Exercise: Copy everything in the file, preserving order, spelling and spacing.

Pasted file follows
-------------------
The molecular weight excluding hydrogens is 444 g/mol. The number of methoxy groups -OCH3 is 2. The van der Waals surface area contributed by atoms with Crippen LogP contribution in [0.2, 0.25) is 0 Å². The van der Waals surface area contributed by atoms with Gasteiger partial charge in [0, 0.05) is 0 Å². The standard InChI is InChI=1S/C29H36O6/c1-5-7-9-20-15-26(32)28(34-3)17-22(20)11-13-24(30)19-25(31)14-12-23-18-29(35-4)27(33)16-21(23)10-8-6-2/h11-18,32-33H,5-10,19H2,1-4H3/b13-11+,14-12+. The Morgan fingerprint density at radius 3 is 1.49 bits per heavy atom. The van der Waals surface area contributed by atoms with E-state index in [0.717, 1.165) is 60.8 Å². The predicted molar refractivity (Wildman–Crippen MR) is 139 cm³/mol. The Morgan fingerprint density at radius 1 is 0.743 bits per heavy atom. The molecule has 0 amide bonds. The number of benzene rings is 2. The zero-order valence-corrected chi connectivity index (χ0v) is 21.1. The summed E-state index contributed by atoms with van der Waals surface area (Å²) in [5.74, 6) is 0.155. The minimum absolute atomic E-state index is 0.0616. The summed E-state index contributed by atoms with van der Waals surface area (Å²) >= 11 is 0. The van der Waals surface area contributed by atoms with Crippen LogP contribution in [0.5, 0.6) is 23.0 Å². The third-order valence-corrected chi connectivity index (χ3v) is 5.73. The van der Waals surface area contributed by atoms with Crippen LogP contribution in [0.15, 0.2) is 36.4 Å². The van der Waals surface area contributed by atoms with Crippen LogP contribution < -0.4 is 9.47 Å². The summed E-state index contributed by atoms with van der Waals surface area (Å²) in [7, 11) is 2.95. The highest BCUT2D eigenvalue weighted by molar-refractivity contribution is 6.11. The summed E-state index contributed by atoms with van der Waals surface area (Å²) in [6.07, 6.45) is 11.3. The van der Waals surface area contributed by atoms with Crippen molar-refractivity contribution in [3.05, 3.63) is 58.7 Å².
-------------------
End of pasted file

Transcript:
The molecular weight excluding hydrogens is 444 g/mol. The number of methoxy groups -OCH3 is 2. The van der Waals surface area contributed by atoms with Crippen LogP contribution in [0.2, 0.25) is 0 Å². The van der Waals surface area contributed by atoms with Gasteiger partial charge in [0, 0.05) is 0 Å². The standard InChI is InChI=1S/C29H36O6/c1-5-7-9-20-15-26(32)28(34-3)17-22(20)11-13-24(30)19-25(31)14-12-23-18-29(35-4)27(33)16-21(23)10-8-6-2/h11-18,32-33H,5-10,19H2,1-4H3/b13-11+,14-12+. The Morgan fingerprint density at radius 3 is 1.49 bits per heavy atom. The van der Waals surface area contributed by atoms with E-state index in [0.717, 1.165) is 60.8 Å². The predicted molar refractivity (Wildman–Crippen MR) is 139 cm³/mol. The Morgan fingerprint density at radius 1 is 0.743 bits per heavy atom. The molecule has 0 amide bonds. The number of benzene rings is 2. The zero-order valence-corrected chi connectivity index (χ0v) is 21.1. The summed E-state index contributed by atoms with van der Waals surface area (Å²) in [5.74, 6) is 0.155. The minimum absolute atomic E-state index is 0.0616. The summed E-state index contributed by atoms with van der Waals surface area (Å²) >= 11 is 0. The van der Waals surface area contributed by atoms with Crippen LogP contribution in [0.5, 0.6) is 23.0 Å². The third-order valence-corrected chi connectivity index (χ3v) is 5.73. The van der Waals surface area contributed by atoms with Crippen LogP contribution in [0.15, 0.2) is 36.4 Å². The van der Waals surface area contributed by atoms with Crippen LogP contribution < -0.4 is 9.47 Å². The summed E-state index contributed by atoms with van der Waals surface area (Å²) in [7, 11) is 2.95. The highest BCUT2D eigenvalue weighted by molar-refractivity contribution is 6.11. The summed E-state index contributed by atoms with van der Waals surface area (Å²) in [6.07, 6.45) is 11.3. The van der Waals surface area contributed by atoms with Crippen molar-refractivity contribution in [3.05, 3.63) is 58.7 Å².